Marylyn Scott

Although not a first-generation college student, I requested to be a mentor because providing assistance to enable students to be successful in college is both a personal passion and professional pursuit. My college years were fraught with numerous challenges and many of my experiences were akin to those faced by some first-generation college students.

Raised by very strict, Jamaican parents, this PK (pastor's kid) lived a very sheltered life until I left my small town to attend a large state university where I was exposed to more debauchery in one week than I had seen in my entire 18 years. Talk about culture shock! Witnessing the college party culture and its ensuing consequences (messy bathrooms, girls making unwise decisions and woefully regretting them 24 hours later, drunken men roaming the residence halls, etc.) was like being in a foreign country.

Unlike most freshmen who gained the "Freshman 10," I actually lost weight my first year because I was unaccustomed to the bland cuisine served in the dining halls. How I longed for properly seasoned Jamaican food with a spicy kick! Sitting in some introductory lecture classes with hundreds of other students was intimidating, and, though I frequently sat near the front of the class, I often felt lost and invisible. Neither my parents nor I had any idea how costly textbooks were, so many semesters I relied on studying at the library where some professors had books on reserve...or I bought outdated textbooks that were earlier editions of the required ones. Being called the "N" word within the first few days of freshman orientation was a painfully brutal wake-up call that forced me to quickly realize that my skin color was the only thing about me that many people would choose to see. The racially charged atmosphere on campus did not make things easier, and I frequently wondered if "they" admitted me solely to fulfill their race quotas.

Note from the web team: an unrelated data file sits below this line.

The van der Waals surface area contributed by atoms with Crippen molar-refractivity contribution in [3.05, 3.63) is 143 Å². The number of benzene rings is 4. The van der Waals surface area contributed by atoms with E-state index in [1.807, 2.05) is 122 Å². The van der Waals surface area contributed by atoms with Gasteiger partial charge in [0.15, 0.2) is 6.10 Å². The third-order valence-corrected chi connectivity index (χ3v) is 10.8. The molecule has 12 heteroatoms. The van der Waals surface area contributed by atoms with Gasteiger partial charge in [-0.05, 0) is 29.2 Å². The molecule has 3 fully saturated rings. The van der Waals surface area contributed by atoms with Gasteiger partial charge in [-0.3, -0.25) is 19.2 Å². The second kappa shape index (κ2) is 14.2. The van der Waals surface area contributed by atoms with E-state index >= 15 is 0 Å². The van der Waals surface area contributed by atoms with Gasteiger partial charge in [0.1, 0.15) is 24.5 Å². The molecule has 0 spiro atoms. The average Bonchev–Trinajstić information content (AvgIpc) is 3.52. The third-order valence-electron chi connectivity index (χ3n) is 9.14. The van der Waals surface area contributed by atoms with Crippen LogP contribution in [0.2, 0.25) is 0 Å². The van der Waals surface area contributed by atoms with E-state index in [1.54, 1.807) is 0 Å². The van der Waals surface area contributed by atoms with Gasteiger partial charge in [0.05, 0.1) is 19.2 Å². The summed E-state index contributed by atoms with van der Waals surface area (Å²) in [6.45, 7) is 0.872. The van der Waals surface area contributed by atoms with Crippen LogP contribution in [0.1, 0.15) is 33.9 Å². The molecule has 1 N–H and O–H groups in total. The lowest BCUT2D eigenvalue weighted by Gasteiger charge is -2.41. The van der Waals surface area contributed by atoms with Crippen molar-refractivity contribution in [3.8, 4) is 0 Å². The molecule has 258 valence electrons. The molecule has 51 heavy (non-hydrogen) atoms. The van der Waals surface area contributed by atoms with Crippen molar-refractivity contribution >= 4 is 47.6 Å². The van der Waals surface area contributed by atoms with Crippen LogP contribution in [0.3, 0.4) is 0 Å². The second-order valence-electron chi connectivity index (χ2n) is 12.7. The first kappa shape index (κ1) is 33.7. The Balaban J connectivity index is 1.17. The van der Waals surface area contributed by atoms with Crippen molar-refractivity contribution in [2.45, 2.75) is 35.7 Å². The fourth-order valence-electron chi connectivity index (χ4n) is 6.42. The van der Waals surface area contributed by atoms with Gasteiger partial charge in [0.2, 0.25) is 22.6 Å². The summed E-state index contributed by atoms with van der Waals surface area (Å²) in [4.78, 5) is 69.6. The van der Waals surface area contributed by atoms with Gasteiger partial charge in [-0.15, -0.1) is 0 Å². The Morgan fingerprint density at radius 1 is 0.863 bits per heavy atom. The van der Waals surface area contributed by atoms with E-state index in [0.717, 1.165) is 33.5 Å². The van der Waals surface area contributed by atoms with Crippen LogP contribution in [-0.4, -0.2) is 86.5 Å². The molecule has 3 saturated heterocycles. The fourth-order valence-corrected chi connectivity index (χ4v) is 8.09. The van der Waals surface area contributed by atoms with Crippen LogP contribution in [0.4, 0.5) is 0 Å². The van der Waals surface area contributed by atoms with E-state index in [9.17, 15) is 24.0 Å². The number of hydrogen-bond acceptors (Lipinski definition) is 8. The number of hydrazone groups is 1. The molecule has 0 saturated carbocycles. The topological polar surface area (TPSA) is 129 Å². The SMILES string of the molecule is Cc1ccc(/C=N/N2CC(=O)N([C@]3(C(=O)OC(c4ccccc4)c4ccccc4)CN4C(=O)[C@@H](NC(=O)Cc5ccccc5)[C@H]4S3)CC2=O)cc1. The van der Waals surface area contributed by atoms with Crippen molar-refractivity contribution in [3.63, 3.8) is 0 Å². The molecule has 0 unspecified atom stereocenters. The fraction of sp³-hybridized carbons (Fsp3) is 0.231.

Feeling utterly out of place in that environment, I desperately wanted to return home but could not. Returning home would have meant admitting defeat, and failure simply was not an option. Knowing that my parents set high expectations for me, it would have been considered shameful and disappointing if I gave up so quickly. Thankfully, I found a supportive group of friends and a progressive church family who encouraged me, and with their help, I persisted and graduated in four years.